Northbound U.S. 281 traffic approaches the Loop 1604 intersection during rush hour on Nov. 16, 2018. A long-range plan to deal with future vehicle gridlock includes modern trams and buses but contains only 38 words about light rail, which local leaders are dumping because of cost and local political headwinds.
Photo: Josie Norris /San Antonio Express-News
Just before Christmas last year, the non-profit transportation study group, ConnectSA, unwrapped a glossy 25-page, 4,000-word report that proposed several new transportation options for the nation’s 7th largest city over the next three decades.
It promoted bus rapid transit, or BRT — essentially more frequent buses running in dedicated curbed lanes, often at intervals under 10 minutes. It recommended rubber-wheeled, trackless trams. It mentioned e-scooters, of course. It called for better sidewalks, more bike paths and HOV lanes, and nodded toward the not-quite-defined but sure-to-come world of driverless vehicles.
San Antonio needs them all, the report concluded.
Conspicuously absent - it literally got 38 words - was any serious discussion of light rail, a reliable but expensive technology that works in Dallas, Houston, Denver, Phoenix, Seattle and throughout the developed world, but has failed twice to attract San Antonio voters.
“I emphasize there are no toll roads, no rail,” announced former San Antonio mayor Henry Cisneros, one of three ConnectSA co-chairs, hoping to neutralize critics when the plan was unveiled. “San Antonio has indicated it’s not voting for rail, and maybe we’ve even leaped over rail with new technologies that are cheaper and faster to build.”
Mayor Ron Nirenberg, an advocate of light rail as recently as 2016, was more emphatic.
“Light rail is a technology of the past,” he said after the report was released, noting that even a two-mile train across downtown would carry a $250 million price tag. “It costs so much for so little impact.”
Even Bexar County Judge Nelson Wolff, a tireless rail devotee for decades, reluctantly agreed, suggesting that big American cities no longer can build new light rail systems because the Trump administration and Republican state legislatures have cut off funding for it.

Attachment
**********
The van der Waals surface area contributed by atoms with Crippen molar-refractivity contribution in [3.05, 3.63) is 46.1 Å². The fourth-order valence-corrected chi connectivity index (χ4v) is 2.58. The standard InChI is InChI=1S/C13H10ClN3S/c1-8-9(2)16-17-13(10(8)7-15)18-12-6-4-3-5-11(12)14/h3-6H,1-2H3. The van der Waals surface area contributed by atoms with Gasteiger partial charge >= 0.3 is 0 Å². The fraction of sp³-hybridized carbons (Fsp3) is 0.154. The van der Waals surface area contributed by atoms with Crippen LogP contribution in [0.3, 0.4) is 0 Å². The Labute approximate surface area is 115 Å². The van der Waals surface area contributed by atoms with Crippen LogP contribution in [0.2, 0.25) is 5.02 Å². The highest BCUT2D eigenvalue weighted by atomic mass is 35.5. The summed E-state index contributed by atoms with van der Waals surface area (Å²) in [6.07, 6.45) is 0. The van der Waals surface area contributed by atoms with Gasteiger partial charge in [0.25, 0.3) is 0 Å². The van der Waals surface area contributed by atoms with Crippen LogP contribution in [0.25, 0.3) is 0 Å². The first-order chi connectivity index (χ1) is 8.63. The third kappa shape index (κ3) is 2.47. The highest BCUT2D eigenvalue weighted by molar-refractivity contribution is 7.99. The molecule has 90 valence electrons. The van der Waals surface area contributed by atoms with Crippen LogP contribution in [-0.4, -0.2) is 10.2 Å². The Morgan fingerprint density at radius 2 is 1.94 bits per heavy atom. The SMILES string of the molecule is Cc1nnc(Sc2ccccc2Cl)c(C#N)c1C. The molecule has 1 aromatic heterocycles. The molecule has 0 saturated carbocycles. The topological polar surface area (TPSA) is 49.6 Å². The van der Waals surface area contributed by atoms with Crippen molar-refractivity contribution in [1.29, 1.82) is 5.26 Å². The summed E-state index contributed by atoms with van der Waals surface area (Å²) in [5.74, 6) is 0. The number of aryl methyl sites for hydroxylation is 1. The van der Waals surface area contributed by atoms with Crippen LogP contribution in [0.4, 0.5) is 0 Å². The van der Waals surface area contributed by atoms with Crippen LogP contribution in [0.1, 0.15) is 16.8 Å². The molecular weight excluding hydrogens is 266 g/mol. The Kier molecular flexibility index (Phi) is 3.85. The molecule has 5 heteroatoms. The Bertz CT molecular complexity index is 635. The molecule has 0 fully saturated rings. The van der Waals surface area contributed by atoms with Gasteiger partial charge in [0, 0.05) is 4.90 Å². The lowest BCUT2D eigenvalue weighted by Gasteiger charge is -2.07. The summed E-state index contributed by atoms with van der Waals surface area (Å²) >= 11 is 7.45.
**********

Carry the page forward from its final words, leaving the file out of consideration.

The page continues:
All three men are lifelong liberals and uncomfortable being described as “anti-rail.” They love to take trains, in America and Europe, and will continue to pursue rail projects connecting cities, like an Austin-to-San Antonio route. But they say pragmatic politics in San Antonio, the lack of significant federal funding and the expected arrival of a million more residents by 2050 has forced them to look elsewhere for solutions to what is fast becoming a crippling transportation problem.
The local debate about transportation has been complex and polarized, with lines drawn in 2000, when light rail was voted down, and in 2015, when a charter amendment required a similar election for any future such proposal.
The current discussion promises to only get more heated as Nirenberg campaigns for reelection in May against his likely mayoral challenger, Councilmember Greg Brockhouse. Nirenberg promises that this year ConnectSA will conduct at least 100 community meetings about its research in anticipation of a November 2020 city-wide referendum to spell out transportation options and determine a funding mechanism, such as reallocating the existing sales tax, for most of them.
The first-term mayor has cautioned that his transportation strategy isn’t simply to reject rail, but to embrace several forms of mass transit — “multi-modal” is the jargon — that he believes would be dramatically cheaper, more efficient for a 500-square-mile city and more quickly built.
The city is now stuck with a bus-only approach to mass transit, but its decision almost 20 years ago not to make a massive investment in light rail may one day look prescient and advantageous, Nirenberg said.
“We might be able to build a system that is more future-proof, while other cities are locked into expensive solutions that have mixed results,” he said.
Not surprisingly, critics and agnostics abound.
Having failed as recently as two years ago to predict the scooter phenomenon in America, most urban planners and transit experts are cautious about predicting a fool-proof people-moving strategy for the next half-century.
“I would disagree that light rail is antiquated in all settings,” offered Kyle Shelton, the director of strategic partnerships at Rice University's Kinder Institute for Urban Research, but added, “You definitely don’t want a vanity rail project where you spend a lot of money for something that goes six blocks.”
“I don’t think San Antonio should be wedded to any one new technology,” he said. “I don’t think the mode of transportation is as important as the quality of service, the frequency and how extensive the network of routes.”
And part of the solution must be to get state and federal policymakers to re-direct their funding away from highways that have cost hundreds of billions of dollars, “a massive money-suck,” Shelton said.
“We’ve got to change that, so that better solutions seem feasible.”
As examples, Shelton points to the massive U.S. 281 renovation in San Antonio from Loop 1604 to the Comal County line, which will cost nearly a half-billion dollars, and the $2.8 billion expansion of Katy Freeway in Houston that made it the world’s widest — and which simply attracted more cars and increased travel time.
Joel Kotkin, an urban designer who has studied mega-cities such as London, Mumbai and Mexico City, knows Texas and feels for San Antonio and its transit mess.
“My background is on the left. I’m not a Republican or conservative,” he said, by way of prefacing that he also thinks the time for light rail has come and gone.